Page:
negation ¬.

Then a yes-or-no question “Is it the case that S” is answerable only if S is

true or false. This is expressed by (S ∨ ∼ S). Hence the presupposition of the

yes-or-no question (in the sense of this chapter) is K(S ∨ ∼ S). Unlike K(S ∨

¬S), this is not logically true. Hence, in independence-friendly logic, yes-or-

no questions, too, have their non-trivial presuppositions, just like other kinds

of questions. These presuppositions must be established by previous inquiry

before the question may be asked. Thus yes-or-no questions are not always

permitted any longer. However, this does not break the strategic analogy with

deduction, in that disjunctions (S ∨ ∼ S) are not logically true. Rules like the

modus ponens and the cut rule hold for ¬ but not for ∼.

This change of logic does not change the theoretical situation, however.

What it does is to enrich the expressive potentialities of our logical language.

For instance, the range of answerable questions (see Section 3) in an inter-

rogative game now need no longer be speci¬ed from the outside as a part of

the de¬nition of the game. Available answers can be characterized as those

presuppositions for which the law of excluded middle holds.

In any case, the advantages of rules such as the tautology-introduction rule

and the cut rule in deductive logic are essentially strategic. In ordinary ¬rst-

order logic, they typically make it possible to shorten and to simplify proofs,

even though in such a logic, they do not allow proving any logical truths that

are not provable without them. They are dispensable, but only at the cost of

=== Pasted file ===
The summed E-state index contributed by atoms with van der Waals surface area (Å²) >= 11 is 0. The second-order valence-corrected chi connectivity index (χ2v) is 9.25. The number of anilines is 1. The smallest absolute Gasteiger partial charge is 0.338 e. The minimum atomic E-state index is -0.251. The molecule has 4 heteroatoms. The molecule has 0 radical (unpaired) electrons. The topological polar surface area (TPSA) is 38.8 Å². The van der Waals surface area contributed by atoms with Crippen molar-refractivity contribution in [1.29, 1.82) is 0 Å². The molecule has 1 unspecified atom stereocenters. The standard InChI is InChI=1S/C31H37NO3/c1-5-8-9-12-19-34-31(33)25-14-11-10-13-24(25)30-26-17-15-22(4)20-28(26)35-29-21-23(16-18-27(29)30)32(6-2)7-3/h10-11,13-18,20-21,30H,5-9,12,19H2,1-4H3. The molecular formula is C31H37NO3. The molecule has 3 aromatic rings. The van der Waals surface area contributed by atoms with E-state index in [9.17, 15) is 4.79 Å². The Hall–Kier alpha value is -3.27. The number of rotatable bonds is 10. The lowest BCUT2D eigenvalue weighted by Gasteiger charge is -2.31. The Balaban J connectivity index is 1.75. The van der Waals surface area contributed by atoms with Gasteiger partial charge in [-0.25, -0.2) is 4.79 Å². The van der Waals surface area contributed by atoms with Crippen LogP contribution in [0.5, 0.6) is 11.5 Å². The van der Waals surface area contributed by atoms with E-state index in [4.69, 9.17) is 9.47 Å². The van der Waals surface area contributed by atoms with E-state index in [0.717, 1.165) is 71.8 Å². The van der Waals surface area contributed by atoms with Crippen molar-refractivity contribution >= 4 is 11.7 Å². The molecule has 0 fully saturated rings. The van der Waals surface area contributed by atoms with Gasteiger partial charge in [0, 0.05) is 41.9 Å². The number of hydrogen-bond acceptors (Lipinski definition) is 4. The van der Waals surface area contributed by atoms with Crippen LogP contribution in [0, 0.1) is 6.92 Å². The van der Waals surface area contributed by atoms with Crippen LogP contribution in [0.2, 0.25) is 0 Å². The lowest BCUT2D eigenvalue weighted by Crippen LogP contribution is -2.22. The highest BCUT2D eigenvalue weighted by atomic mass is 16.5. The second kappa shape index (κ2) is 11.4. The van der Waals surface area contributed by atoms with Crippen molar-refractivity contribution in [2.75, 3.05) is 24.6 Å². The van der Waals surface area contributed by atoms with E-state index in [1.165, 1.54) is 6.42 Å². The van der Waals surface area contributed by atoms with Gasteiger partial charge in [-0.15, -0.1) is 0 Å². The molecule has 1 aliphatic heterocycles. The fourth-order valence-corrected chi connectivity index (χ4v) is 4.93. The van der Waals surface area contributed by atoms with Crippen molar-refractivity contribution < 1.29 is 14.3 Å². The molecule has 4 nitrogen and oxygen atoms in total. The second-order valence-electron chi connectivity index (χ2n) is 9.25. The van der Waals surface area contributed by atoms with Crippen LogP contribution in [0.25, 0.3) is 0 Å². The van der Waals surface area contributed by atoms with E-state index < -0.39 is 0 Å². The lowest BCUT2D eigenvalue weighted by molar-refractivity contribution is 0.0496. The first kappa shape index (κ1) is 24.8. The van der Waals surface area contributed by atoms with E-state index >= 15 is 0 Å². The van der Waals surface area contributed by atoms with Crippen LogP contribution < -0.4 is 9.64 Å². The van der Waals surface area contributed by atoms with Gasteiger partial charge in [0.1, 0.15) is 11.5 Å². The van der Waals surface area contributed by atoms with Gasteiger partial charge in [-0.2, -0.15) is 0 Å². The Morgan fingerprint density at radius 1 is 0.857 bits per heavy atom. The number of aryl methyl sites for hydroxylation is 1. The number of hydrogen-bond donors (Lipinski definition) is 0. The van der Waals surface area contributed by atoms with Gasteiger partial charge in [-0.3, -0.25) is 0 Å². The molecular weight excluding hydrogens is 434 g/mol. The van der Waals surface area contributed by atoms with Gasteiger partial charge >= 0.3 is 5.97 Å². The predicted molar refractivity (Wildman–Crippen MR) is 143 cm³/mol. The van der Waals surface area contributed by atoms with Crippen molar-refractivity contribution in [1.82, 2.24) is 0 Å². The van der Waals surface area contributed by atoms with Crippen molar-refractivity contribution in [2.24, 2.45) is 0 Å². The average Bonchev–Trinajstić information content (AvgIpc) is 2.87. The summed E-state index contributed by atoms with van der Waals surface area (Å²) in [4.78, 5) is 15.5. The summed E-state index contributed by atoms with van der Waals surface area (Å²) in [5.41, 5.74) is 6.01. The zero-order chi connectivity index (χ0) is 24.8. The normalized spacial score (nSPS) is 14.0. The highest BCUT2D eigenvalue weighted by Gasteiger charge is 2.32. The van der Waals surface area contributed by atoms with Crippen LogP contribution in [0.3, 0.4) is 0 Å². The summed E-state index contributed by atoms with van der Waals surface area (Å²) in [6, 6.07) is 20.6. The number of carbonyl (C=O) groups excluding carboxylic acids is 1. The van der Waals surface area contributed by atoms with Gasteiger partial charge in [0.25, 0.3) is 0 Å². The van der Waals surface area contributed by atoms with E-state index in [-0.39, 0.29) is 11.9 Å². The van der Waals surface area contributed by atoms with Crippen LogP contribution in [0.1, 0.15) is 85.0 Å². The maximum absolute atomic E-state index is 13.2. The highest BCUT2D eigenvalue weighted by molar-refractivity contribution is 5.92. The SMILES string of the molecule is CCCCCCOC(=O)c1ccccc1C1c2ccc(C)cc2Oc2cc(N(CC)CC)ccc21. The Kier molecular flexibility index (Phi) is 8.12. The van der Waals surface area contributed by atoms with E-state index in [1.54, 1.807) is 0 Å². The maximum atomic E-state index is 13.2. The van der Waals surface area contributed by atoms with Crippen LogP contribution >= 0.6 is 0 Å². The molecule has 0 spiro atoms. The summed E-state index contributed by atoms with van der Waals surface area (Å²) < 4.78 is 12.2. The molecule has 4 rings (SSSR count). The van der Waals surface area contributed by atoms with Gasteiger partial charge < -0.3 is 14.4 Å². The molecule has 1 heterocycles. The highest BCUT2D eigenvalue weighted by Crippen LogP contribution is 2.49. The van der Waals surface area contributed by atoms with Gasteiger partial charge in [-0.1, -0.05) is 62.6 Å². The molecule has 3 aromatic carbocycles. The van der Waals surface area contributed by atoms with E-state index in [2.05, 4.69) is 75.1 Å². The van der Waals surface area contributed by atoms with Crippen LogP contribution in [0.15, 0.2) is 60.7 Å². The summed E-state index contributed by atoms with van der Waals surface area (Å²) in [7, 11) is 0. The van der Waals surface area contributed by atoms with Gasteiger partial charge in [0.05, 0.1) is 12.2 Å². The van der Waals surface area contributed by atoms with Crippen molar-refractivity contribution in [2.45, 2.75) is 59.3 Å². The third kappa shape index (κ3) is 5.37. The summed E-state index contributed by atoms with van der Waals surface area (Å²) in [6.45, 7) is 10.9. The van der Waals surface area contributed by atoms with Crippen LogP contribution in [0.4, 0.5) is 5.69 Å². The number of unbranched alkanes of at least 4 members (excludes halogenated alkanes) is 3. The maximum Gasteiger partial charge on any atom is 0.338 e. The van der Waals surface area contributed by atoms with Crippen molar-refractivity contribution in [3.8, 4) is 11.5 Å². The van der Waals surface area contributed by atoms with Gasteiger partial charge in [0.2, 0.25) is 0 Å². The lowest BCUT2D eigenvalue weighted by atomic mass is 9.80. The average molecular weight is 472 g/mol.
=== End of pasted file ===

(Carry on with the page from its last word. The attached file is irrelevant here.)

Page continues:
longer proofs.

At the same time, such additional rules as do not obey the sub-formula

principle complicate the strategic situation enormously. In deductive tableaux,

each formula introduced by the original rules was a sub-formula of one of the

earlier ones, and its introduction could therefore be thought of as a step in

analyzing the situation described in the initial premises or in the ultimate

conclusion. In contrast, the earlier history of a tableau construction does not

Presuppositions and Other Limitations 101

restrict the choice of the proposition S in the tautology (S ∨ ∼ S) being intro-

duced. This opens the ¬‚oodgates for a deluge of new strategies. Moreover,

since these new strategies are less strictly determined by the given initial data

of the problem, tautology introduction and unrestricted yes-or-no questions

allow much more scope for creative imagination and invention than the steps

satisfying the sub-formula property.

11. Presuppositions of Presuppositions

One thing we can now also see is that the presuppositions of yes-or-no ques-

tions K(S ∨ ∼ S) cannot normally be traced back to the initial premises that

express the epistemic starting points of inquiry. For facts as to what ques-

tions are answerable are normally determined by the context of the inquiry

independently of our thinking. And since they are sometimes indispensable

in inquiry, not all presuppositions have a precedent in the initial premises of